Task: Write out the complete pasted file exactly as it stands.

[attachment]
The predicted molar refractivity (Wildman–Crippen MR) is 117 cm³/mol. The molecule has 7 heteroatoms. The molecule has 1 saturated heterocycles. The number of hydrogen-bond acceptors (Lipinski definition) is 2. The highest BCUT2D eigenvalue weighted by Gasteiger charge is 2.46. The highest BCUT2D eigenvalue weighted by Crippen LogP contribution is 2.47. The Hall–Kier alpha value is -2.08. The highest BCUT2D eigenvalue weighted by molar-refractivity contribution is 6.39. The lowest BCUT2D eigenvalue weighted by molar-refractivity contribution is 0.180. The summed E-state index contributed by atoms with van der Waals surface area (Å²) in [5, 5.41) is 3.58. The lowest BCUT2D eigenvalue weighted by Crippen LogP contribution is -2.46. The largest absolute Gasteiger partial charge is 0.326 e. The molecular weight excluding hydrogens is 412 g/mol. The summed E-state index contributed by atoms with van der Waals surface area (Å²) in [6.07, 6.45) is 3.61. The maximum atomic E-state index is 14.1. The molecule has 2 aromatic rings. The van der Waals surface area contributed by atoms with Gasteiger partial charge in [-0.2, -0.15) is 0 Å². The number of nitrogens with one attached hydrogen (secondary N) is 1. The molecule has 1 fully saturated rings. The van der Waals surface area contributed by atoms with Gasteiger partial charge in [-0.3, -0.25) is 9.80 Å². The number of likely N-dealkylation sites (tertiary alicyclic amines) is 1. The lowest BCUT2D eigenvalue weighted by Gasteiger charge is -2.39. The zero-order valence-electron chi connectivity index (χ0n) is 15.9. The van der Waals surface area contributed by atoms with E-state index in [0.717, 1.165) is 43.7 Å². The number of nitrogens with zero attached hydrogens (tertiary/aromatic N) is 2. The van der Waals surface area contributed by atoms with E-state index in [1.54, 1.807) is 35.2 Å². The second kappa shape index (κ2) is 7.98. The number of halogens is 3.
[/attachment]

The predicted molar refractivity (Wildman–Crippen MR) is 117 cm³/mol. The molecule has 7 heteroatoms. The molecule has 1 saturated heterocycles. The number of hydrogen-bond acceptors (Lipinski definition) is 2. The highest BCUT2D eigenvalue weighted by Gasteiger charge is 2.46. The highest BCUT2D eigenvalue weighted by Crippen LogP contribution is 2.47. The Hall–Kier alpha value is -2.08. The highest BCUT2D eigenvalue weighted by molar-refractivity contribution is 6.39. The lowest BCUT2D eigenvalue weighted by molar-refractivity contribution is 0.180. The summed E-state index contributed by atoms with van der Waals surface area (Å²) in [5, 5.41) is 3.58. The lowest BCUT2D eigenvalue weighted by Crippen LogP contribution is -2.46. The largest absolute Gasteiger partial charge is 0.326 e. The molecular weight excluding hydrogens is 412 g/mol. The summed E-state index contributed by atoms with van der Waals surface area (Å²) in [6.07, 6.45) is 3.61. The maximum atomic E-state index is 14.1. The molecule has 2 aromatic rings. The van der Waals surface area contributed by atoms with Gasteiger partial charge in [-0.2, -0.15) is 0 Å². The number of nitrogens with one attached hydrogen (secondary N) is 1. The molecule has 1 fully saturated rings. The van der Waals surface area contributed by atoms with Gasteiger partial charge in [-0.3, -0.25) is 9.80 Å². The number of likely N-dealkylation sites (tertiary alicyclic amines) is 1. The lowest BCUT2D eigenvalue weighted by Gasteiger charge is -2.39. The zero-order valence-electron chi connectivity index (χ0n) is 15.9. The van der Waals surface area contributed by atoms with E-state index in [0.717, 1.165) is 43.7 Å². The number of nitrogens with zero attached hydrogens (tertiary/aromatic N) is 2. The van der Waals surface area contributed by atoms with E-state index in [1.54, 1.807) is 35.2 Å². The second kappa shape index (κ2) is 7.98. The number of halogens is 3.